Furthermore, there are substantial differences pertaining to potential risks between silicone breast implants and medical-grade liquid injectable silicone. Breast implants are contained within a capsule, with the potential for initiating tissue response itself. The large volume of liquid silicone contained within these units by comparison to the small volumes advised in the applications around liquid injectable silicone can be seen to promote greater safety potential.
From the late 1950s to the 1970s, thousands of women worldwide received unauthorized cosmetic silicone injections to enlarge breasts and contour various body parts. Between 750 and 2000 ml per patient was injected. These massive amounts of unknown, impure, or adulterated fluid silicone caused major infections, tissue necrosis, and, in some, the loss of breasts. In a few reported instances, intravascular injections were followed by death. This procedure, which was never approved and is now discredited, persists, as do the complications.
The first silicone fluid injection for treatment of complicated retinal detachment was approved in the United States in 1994. Injected silicone acts as a tamponade to hold the retina in place mechanically until natural attachment occurs. Vitreal-retinal surgeons rate the procedure as 60–75% successful and as the standard care for this problem that can cause blindness. The viscosity of silicone oil used in the eye is 5000 cSt, 15 times more viscous than the fluid injected for soft tissue defects. It requires a power injector, a 19-gauge needle, and special tubing and syringes to inject the 4.5–6.0 ml of silicone needed for this procedure.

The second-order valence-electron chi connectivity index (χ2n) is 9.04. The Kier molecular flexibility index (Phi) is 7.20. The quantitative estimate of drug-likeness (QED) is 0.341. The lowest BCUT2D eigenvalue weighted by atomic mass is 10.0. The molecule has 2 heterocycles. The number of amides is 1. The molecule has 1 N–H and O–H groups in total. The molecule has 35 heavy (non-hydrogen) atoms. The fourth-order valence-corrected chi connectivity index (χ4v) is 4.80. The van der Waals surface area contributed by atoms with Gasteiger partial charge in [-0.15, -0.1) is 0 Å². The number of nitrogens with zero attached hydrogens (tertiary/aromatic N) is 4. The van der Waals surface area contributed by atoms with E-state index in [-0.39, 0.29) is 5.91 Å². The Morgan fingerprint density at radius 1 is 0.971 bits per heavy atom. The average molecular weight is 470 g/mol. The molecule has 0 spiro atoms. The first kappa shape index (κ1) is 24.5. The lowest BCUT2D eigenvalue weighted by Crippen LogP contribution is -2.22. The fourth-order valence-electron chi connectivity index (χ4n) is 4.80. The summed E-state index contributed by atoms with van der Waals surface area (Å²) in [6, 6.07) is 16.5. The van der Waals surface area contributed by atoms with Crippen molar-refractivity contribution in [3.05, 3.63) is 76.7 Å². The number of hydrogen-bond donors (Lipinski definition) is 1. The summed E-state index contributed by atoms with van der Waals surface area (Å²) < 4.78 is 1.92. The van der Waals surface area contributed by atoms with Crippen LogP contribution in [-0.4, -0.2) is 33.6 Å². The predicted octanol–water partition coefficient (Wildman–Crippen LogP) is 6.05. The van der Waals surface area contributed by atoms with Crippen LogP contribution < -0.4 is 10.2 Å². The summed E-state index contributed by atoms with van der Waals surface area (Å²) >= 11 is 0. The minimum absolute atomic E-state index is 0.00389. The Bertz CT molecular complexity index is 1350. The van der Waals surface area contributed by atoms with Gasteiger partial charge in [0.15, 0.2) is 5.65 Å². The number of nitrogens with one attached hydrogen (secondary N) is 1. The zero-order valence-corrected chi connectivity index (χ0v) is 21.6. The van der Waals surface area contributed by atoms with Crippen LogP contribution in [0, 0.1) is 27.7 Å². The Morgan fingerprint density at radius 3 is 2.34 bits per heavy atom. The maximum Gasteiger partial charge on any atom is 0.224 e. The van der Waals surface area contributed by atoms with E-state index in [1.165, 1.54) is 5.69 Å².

Silicone also has a long history of use as facial soft tissue filler for treatment of wrinkles and facial atrophy.1,5
Liquid injectable silicone is considered by many to be a unique soft tissue augmenting agent that may be utilized effectively for the correction of specific cutaneous and subcutaneous atrophies. Orentreich and Leone6
found that liquid silicone is a safe and effective method for treating human-immunodeficiency-virus-associated facial lipoatrophy and compares favorably with other methods of tissue augmentation. Zappi and coworkers2
examined 35 skin biopsies by light microscopy. These biopsies were obtained from target areas where liquid silicone had been injected in 25 patients between 1 and 23 years prior for the correction of depressed scars on the face. The microscopic study revealed in 100% of the cases the continued presence, in significant amounts, of the silicone previously injected into the target areas, where it failed to elicit any significant adverse reaction. Although historical complications have occurred, resulting likely from the presence of adulterants and impurities,1,5
modern purified silicone products approved by the FDA for injection into the human body may be employed with minimal complications when strict protocol is followed.